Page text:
Lynch’s concepts of legibility and imageability are closely related to James J. Gibson’s notion of affordances developed in his direct perception theory, according to which the objects of the environment can afford different activities to various individuals and contexts. And, again, in Haken and Portugali, all elements of a city afford remembering, as they shape in the mental maps in human minds.

In a further step in the direction of citizen activation, we can also imagine to make this type of understanding widely known and usable, to enable people to express themselves (and their mental maps of how they perceive the world) more effectively and powerfully.

These possibilistic scenarios have become radically viable with the widespread of ubiquitous technologies. Nomadic devices (such as smartphones) and their applications we are able to merge our physical understanding of the world with the digital one: the two have, in fact, become so interweaved and interconnected as to form a new physicality, visuality and tactility which shape our everyday experiences of the world.

According to Mitchell’s “City of Bits”, McCullough’s Digital Ground, Zook’s and Graham’s DigiPlace we are constantly immersed in emergent networks of interconnected data, information and knowledge which is produced by millions of different sources and subjects in the course of their daily lives.

This data and information radically shapes the ways in which we have learned to work, learn, collaborate, relate, consume and perceive our environment.

If we are strolling in a park and we receive a notification of some sort on our smartphone, the natural environment could instantly transform into an ubiquitous, temporary office.

If we want to make a decision about a certain thing we would like to purchase while in a shop, a quick look online will help define our opinion in ways that can be very powerful.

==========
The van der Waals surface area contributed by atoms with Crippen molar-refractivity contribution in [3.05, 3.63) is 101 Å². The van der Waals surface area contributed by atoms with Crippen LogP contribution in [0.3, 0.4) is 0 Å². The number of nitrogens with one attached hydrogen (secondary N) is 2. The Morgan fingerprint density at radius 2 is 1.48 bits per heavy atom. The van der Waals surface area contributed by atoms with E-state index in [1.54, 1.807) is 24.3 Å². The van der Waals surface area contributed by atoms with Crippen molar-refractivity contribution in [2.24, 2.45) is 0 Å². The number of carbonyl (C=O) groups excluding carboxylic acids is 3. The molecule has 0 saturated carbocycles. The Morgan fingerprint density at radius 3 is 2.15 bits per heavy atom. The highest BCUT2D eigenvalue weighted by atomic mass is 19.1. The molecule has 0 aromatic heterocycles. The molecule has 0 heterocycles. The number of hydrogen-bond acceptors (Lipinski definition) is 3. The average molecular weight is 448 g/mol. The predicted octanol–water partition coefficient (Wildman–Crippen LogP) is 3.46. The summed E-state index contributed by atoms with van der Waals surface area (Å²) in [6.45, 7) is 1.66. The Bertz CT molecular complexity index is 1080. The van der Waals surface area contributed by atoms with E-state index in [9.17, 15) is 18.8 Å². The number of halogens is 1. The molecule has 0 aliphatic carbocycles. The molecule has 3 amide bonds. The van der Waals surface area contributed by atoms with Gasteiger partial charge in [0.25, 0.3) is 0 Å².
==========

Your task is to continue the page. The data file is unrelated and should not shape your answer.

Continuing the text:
If we receive a message on our smartphone, our mood could change for the rest of the day.

Situated and ubiquitous information is able to powerfully transform, in real-time, the ways in which we experience places, objects and services, by providing the wide accessibility of other people’s stories, emotions, expectations and visions.

This scenario is the one we have tried to address in our research: the conceptualisation, design and implementation of a tool for urban navigation, in which the emotional, narratives expressed by people while inhabiting and using urban places, spaces and objects become instantly and radically available, accessible and usable.

We used this approach to define a novel vision on the opportunity to design new types of affordances for our cities.

We have decided to start from the idea of a Compass.

You can find a first result of our research here at the following link:

An Emotional Compass Harvesting Geo-located Emotional States from User Generated Content on Social Networks and Using them to Create a Novel Experience of Cities

An Emotional Compass harvesting emotions from social networks

An Emotional Compass harvesting emotions from social networks

6 thoughts on “an Emotional Compass: new ideas for wayfinding in cities

  1. Pingback: an Emotional Compass: new ideas for wayfinding in cities | Design Interaction

  2. Pingback: an Emotional Compass: new ideas for wayfinding in cities « Connecticity

  3. Ciao Salvatore,
    bel lavoro davvero!